Beware: Lots of fake Pokémon Go and Minecraft apps are still on the loose

Not all apps are made equal

Despite constant warnings not to download apps outside of Google Play and Apple’s App Store, people are doing it anyway, and it’s getting increasingly worse. Security experts at Trend Micro noticed a rise in the number of adware installed on smartphones, and repackaged Pokémon Go and Minecraft software are at the heart of the problem.

While adware-infected apps have been around for ages, dubious third-party sources have been getting better at tricking people into downloading them. According to Trend Micro, a Vietnamese group named HiStore has already achieved over 10 million downloads for its counterfeit Pokémon Go app on iOS alone. That’s a crazy number when you think about it, considering how tight Apple’s ecosystem is. They also have fake versions of Facebook, Twitter, and other social media platforms.

China-based Haima adds to the staggering amount by achieving over 68 million downloads for its fake Minecraft mobile app. How do they manage to trick so many people? You’d be surprised; social media is their main front, and clickbait titles distract users from downloading from the official App Store instead.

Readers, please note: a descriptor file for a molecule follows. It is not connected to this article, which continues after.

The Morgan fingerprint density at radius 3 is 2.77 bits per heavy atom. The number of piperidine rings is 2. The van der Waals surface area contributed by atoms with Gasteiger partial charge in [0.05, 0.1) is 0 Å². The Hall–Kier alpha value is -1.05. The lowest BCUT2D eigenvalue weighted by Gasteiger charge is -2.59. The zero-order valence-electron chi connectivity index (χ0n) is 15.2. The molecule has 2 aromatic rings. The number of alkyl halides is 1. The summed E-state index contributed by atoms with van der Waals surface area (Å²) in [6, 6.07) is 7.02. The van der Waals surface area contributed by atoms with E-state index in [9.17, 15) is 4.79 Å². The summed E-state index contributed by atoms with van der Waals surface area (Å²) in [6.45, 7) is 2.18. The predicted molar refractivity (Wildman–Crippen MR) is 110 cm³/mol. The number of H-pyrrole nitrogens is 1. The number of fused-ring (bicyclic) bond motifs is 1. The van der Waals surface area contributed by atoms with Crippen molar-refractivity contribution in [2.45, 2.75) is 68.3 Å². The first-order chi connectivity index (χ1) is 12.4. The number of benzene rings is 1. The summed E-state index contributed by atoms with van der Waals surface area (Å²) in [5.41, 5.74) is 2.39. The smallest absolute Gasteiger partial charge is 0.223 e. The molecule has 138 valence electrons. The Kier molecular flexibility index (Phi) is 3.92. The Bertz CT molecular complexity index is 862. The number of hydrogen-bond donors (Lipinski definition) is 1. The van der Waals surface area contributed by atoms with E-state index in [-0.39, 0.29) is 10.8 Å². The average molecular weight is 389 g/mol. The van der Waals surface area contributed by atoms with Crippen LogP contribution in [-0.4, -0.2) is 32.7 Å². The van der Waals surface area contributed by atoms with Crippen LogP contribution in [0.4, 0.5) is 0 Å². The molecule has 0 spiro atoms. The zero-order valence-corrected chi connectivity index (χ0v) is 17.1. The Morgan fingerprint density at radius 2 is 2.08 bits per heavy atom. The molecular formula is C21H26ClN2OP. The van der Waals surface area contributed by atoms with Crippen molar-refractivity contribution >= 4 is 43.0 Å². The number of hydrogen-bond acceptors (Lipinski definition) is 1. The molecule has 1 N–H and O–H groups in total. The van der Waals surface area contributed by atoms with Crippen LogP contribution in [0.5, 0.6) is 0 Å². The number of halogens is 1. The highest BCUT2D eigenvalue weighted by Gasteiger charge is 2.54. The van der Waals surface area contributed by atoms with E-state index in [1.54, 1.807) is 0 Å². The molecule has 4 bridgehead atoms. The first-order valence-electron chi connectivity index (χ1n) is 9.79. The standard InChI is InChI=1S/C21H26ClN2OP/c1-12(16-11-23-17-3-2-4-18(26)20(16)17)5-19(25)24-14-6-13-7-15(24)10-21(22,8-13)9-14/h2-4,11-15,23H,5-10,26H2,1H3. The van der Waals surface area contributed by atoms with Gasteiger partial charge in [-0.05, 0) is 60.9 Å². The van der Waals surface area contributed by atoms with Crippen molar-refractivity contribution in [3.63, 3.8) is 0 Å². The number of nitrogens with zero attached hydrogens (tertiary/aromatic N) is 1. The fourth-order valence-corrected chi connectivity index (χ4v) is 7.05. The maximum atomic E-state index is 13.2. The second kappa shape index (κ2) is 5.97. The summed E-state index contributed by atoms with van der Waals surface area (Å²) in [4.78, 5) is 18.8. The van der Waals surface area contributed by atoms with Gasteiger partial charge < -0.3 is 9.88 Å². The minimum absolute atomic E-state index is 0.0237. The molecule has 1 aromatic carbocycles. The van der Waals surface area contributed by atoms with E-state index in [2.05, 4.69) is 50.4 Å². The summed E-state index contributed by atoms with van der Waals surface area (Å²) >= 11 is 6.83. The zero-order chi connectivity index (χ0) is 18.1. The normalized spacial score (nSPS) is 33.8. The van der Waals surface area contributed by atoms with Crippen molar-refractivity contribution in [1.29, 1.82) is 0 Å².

Luckily for those who got scammed, the damage shouldn’t be too critical. Trend Micro explains that the adware’s primary purpose is to dig into your smartphone and push targeted ads onto it. The scammers get paid by the advertisers for each appearance, and you have to suffer with pop-ups while playing what you thought was a legitimate copy of the game. Pokémon Go became a major success for Haima and HiStore, since lots of people wanted to get a head start over the competition during the slow global rollout.

Fantastic Pokémon and Where to Find Them

What’s the lesson here? Don’t get too excited about downloading the newest game until it hits the official servers. As long as you download from Apple or Google’s certified stores, you’re in the clear. Trend Micro is also advising developers to fortify their software in order to prevent more fraudulent apps from being distributed.

Source: Trend Micro, via Wired

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